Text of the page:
Labrador Brook Trout Destination Opens Grand New Fishing Lodge For Trophy Seekers

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After eight years of construction - slowed by fierce Labrador winters and helicopters perilously balanced with timbers, toilets, and windows -- Minipi unveils a new Anne Marie Lodge: 7 private bedroom/bath suites, grandly rustic gathering rooms, and vistas of legendary brook trout fly fishing waters.

The New Anne Marie Lodge

Coming up with a 'new' Anne Marie lodge to please our regulars and first-timers was difficult

In building a new world-class fishing lodge to replace their rugged yet much-loved 1960s-era lodge on Labrador's wild Anne Marie Lake, Minipi owners Jack, Lorraine and Robin Cooper faced a far greater challenge than seven-month winters and having to helicopter all their building supplies over from Nova Scotia: they faced the outrage of fly fishermen reluctant to give up the old Anne Marie lodge and almost five decades of tradition … and memories.

After eight years of planning and meticulous construction, the Coopers and their fly-fishing guests agree that the new Anne Marie lodge meets everyone's highest expectations.

Sitting on a peninsula, the new lodge commands a breathtaking view of Labrador's pristine Anne Marie Lake, one of the last places in the world where anglers can still catch trophy-size brook trout -- pike and Artic char -- on dry flies. The new lodge features 7 luxuriously appointed private bedrooms with private baths. The grandly rustic gathering hall where guests swap stories and savor home-cooked feasts features soaring rough-hewn timbers, a roaring fireplace, shining wood floors, and Derek DeYoung's magnificent 4 by 6 foot painting portraying a giant Minipi brook trout.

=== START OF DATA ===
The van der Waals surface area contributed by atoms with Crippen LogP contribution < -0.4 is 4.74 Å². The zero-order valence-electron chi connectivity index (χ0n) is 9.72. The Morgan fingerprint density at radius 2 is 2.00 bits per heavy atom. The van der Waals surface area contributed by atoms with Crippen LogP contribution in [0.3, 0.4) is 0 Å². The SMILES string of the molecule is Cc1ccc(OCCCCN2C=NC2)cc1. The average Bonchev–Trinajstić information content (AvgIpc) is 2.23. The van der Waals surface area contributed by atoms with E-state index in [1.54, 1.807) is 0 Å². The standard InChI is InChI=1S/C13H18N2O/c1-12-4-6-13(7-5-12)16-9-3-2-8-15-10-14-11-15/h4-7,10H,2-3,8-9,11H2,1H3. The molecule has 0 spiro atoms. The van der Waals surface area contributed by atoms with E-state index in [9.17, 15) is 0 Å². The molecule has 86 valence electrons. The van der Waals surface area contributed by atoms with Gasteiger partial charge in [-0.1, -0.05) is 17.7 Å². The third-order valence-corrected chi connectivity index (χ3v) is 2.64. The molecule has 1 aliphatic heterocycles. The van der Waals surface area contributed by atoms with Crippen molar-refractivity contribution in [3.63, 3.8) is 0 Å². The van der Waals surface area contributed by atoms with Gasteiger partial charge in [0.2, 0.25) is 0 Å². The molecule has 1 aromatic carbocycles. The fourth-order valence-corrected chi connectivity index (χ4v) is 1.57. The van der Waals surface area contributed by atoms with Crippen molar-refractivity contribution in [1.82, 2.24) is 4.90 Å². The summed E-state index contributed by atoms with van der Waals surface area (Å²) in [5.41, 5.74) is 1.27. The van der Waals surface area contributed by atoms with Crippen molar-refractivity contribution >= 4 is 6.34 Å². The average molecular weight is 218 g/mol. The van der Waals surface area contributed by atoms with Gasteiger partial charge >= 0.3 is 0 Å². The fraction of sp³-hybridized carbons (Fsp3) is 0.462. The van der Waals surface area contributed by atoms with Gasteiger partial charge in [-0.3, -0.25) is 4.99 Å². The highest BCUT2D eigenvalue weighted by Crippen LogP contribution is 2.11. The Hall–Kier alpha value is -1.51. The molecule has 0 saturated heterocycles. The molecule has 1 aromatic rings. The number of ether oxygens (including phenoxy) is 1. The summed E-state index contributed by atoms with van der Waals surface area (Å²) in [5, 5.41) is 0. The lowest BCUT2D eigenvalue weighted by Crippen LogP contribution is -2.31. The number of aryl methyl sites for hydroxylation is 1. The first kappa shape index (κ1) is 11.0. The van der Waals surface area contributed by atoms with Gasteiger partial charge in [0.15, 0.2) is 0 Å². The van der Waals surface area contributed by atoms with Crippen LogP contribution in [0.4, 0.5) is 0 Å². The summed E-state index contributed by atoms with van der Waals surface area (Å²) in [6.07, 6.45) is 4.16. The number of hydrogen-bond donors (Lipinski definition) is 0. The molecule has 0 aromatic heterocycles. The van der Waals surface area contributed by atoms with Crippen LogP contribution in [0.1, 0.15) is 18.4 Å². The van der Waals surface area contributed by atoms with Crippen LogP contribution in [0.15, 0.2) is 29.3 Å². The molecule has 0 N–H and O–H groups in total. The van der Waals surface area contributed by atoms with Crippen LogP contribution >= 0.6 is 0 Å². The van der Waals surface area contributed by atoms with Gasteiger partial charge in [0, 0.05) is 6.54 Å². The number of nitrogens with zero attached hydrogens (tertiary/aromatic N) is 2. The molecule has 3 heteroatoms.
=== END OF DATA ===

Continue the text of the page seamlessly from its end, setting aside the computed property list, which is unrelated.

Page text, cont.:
"Coming up with a 'new' Anne Marie lodge to please our regulars and first-timers was difficult," says Jack Cooper. "The old lodge wasn't fancy, but compared to other places our old-timers had been - Christmas Island, safari tents in Africa, even the trenches of World War II - its warmth, comfort, and indoor plumbing were the height of luxury! All that and great dry fly fishing … what more could you want?"

According to Lorraine Cooper, today's anglers and adventure travelers do want more, including spacious bedrooms and private bathrooms. Lorraine herself wanted more windows: "Given the fantastic view of Anne Marie Lake, the new lodge needed windows - big windows and lots of 'em."

The Coopers and their 'regulars' agreed: a new Anne Marie lodge would have to look out on the lake's legendary fishing waters. It would also have to look ahead to anticipate what new generations of anglers would want. Finally, it would have to reflect the heritage of the original Anne Marie.

"Our history goes back almost half a century," Lorraine notes. "Even the Website's online logbook goes back more than 20 years: scroll down to 1984 and you can see that on July 15th Harvey Smith caught two 7+-pound brook trout on dry flies: Green Drakes. We had to make sure the new lodge would reflect all this history, yet we had to respond to a new generation of men -- and increasingly women -- who enjoy fishing in a wilderness setting, but who also enjoy coming 'home' to fresh-baked bread, high thread-count sheets and a comfy private room!"

The new Anne Marie Lodge is one of 4 Minipi lodges situated deep within in 130 square miles of Labrador's uninhabited wilderness. The Coopers are now taking reservations for the Summer 2009 season and welcome individuals, couples, and family and corporate groups.


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